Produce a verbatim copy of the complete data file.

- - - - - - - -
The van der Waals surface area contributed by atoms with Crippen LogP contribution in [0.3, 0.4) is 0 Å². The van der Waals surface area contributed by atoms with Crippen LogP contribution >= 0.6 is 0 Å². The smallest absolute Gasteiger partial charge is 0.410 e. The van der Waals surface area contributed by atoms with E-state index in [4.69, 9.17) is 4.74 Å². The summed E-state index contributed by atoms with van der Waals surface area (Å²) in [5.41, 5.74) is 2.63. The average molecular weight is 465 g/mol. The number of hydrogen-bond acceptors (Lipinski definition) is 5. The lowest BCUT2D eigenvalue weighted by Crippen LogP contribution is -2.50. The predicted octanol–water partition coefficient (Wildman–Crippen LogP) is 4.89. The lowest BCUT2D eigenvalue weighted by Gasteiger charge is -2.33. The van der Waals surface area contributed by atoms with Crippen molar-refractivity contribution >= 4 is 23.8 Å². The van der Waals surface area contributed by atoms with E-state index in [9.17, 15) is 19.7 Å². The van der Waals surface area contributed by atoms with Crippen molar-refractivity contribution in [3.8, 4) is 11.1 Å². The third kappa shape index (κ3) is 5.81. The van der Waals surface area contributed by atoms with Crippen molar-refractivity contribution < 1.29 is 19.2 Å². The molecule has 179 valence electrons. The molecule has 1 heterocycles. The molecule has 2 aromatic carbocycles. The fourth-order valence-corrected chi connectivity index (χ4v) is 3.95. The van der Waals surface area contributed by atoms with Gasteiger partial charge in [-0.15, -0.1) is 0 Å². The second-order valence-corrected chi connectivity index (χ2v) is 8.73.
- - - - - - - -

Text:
The van der Waals surface area contributed by atoms with Crippen LogP contribution in [0.3, 0.4) is 0 Å². The van der Waals surface area contributed by atoms with Crippen LogP contribution >= 0.6 is 0 Å². The smallest absolute Gasteiger partial charge is 0.410 e. The van der Waals surface area contributed by atoms with E-state index in [4.69, 9.17) is 4.74 Å². The summed E-state index contributed by atoms with van der Waals surface area (Å²) in [5.41, 5.74) is 2.63. The average molecular weight is 465 g/mol. The number of hydrogen-bond acceptors (Lipinski definition) is 5. The lowest BCUT2D eigenvalue weighted by Crippen LogP contribution is -2.50. The predicted octanol–water partition coefficient (Wildman–Crippen LogP) is 4.89. The lowest BCUT2D eigenvalue weighted by Gasteiger charge is -2.33. The van der Waals surface area contributed by atoms with Crippen molar-refractivity contribution >= 4 is 23.8 Å². The van der Waals surface area contributed by atoms with E-state index in [9.17, 15) is 19.7 Å². The van der Waals surface area contributed by atoms with Crippen molar-refractivity contribution in [3.8, 4) is 11.1 Å². The third kappa shape index (κ3) is 5.81. The van der Waals surface area contributed by atoms with Crippen molar-refractivity contribution < 1.29 is 19.2 Å². The molecule has 179 valence electrons. The molecule has 1 heterocycles. The molecule has 2 aromatic carbocycles. The fourth-order valence-corrected chi connectivity index (χ4v) is 3.95. The van der Waals surface area contributed by atoms with Gasteiger partial charge in [-0.15, -0.1) is 0 Å². The second-order valence-corrected chi connectivity index (χ2v) is 8.73.